I Will Never Be Ready
I did not have one and neither did you. I cannot be one and neither can you. It is utterly impossible! Try as hard as you and I may, we will never reach the pinnacle of achieving the “perfect mother” or the “perfect daughter” award. There is no such thing, because there are no such people.
The mother-child relationship is most complex. One human living inside another human for nine months prior to birth, naturally results in the development of a highly sensitive “radar system,” connecting us to our mothers, and vice versa. Through this “inborn intuition structure,” infants process all stimuli. By its very nature, the mother-daughter bond is emotionally infused from conception.
From the moment of birth, we looked for acceptance and unconditional love in our mother’s eyes. She was our security, our sustenance, our whole world! We found our contentment and personal identity in her smile, her voice, her touch, her very presence.
Because all mothers and daughters are fallible human beings, there are challenges that arise in this sacred, sometimes difficult relationship. Because we are incapable of measuring up to a perfect standard, we often cause our own grief and anxiety. Sadly, research shows that nearly 30 percent of all women have felt estranged from their mother at some point in their lives.
What does God say about this? His command is simple and sobering. “Honor…thy mother”. Why? “That it may be well with thee, and thou mayest live long on the earth.” This Biblical command has nothing to do with performance or worthiness. Rather it is about obedience, simply following God’s Word, whether we understand, “feel like it,” or not. Obedience brings joy and blessing…and if needed, healing to our lives and relationships.
You may ask “What should I do if my mother and I do not have a good relationship?” Maybe she is not even saved. Of course, true salvation makes a world of difference! If this element is absent, there is all the more reason for the saved one to love and honor, pray for, and seek reconciliation.
Forging a healthier relationship with our mother, or our daughter, absolutely requires humility. Rebuilding may need to start with a sincere “heart-to-heart,” and the willingness to embrace the truth that preserving this familial bond is more important than personal perceptions or petty preferences.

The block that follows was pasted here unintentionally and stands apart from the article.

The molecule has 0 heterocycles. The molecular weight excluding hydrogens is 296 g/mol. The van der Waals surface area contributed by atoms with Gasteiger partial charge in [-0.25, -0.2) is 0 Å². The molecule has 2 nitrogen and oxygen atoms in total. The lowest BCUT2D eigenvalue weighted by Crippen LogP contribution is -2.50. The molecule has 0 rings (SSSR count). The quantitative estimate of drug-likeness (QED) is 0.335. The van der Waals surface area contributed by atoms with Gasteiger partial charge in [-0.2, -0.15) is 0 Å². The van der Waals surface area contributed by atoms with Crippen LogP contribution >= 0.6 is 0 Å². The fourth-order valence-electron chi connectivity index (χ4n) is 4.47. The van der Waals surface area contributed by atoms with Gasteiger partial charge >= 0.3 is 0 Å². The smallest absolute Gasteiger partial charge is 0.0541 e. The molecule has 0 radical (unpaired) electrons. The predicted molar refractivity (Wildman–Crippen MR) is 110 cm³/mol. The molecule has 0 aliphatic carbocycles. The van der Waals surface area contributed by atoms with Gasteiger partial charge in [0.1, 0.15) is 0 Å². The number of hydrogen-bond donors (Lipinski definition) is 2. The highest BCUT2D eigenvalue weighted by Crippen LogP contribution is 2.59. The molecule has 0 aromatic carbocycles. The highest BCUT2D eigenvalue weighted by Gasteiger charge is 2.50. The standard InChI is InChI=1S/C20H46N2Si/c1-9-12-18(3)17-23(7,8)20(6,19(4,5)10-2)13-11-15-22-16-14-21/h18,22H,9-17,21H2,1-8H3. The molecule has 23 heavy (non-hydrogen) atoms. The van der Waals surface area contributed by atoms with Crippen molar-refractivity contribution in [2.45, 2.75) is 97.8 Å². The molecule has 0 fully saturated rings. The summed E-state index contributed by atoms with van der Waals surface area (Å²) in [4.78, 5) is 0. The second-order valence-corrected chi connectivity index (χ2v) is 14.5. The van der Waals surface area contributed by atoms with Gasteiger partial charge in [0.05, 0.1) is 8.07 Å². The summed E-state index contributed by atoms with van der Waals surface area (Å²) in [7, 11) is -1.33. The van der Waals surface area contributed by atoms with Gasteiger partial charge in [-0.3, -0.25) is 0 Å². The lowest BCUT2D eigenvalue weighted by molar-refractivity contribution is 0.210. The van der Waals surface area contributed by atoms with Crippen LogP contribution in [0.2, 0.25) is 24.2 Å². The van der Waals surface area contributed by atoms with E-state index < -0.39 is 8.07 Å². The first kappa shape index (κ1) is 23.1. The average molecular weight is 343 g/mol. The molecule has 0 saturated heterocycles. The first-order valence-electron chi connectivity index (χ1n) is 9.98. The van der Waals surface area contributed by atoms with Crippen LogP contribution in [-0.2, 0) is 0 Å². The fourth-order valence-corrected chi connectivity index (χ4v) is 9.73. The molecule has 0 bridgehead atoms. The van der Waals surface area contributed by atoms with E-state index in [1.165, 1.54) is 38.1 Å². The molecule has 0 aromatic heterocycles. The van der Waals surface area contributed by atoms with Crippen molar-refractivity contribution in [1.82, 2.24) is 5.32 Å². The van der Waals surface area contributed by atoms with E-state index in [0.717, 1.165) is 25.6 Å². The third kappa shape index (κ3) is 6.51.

Other important things to do: Admit your struggles. You need to stop blaming, and rehearsing (to yourself or to others) all of your mother’s (or daughter’s) faults and weaknesses. Resentment is poison. Take personal responsibility. Ditch the defensiveness! Stop “nursing your wounds” or hanging on to perceived injuries. Give the benefit of the doubt and strive to build and encourage. Make choices that are in the best interests of each other. True humility means the focus is not on self, or personal opinions and preferences. It also means that we are not always right, and that we value the relationship enough to admit it.
Sometimes mothers struggle because they feel their child does not “measure up” in some area and they usually feel like it is all their fault. A mother’s fears can cause her to make the tragic mistake to constantly “upbraid,” thereby failing to love unconditionally.
At any age, it is sad to see mothers or daughters using the hurtful weapons of manipulation or criticism against one another. The tragic results of this dynamic are always more pain, division and deeper insecurity. Note this: If you are a mom raising little ones, beware! Do not be deceived! You may think you have it hidden away, but with negative elements like these in your relationships (with mother or daughter), your children will suffer. Whether we understand it or not, our mothering is tainted if we harbor a resentful, critical spirit. The biblical principle of “sowing and reaping” verifies this truth. (Gal. 6:7-8)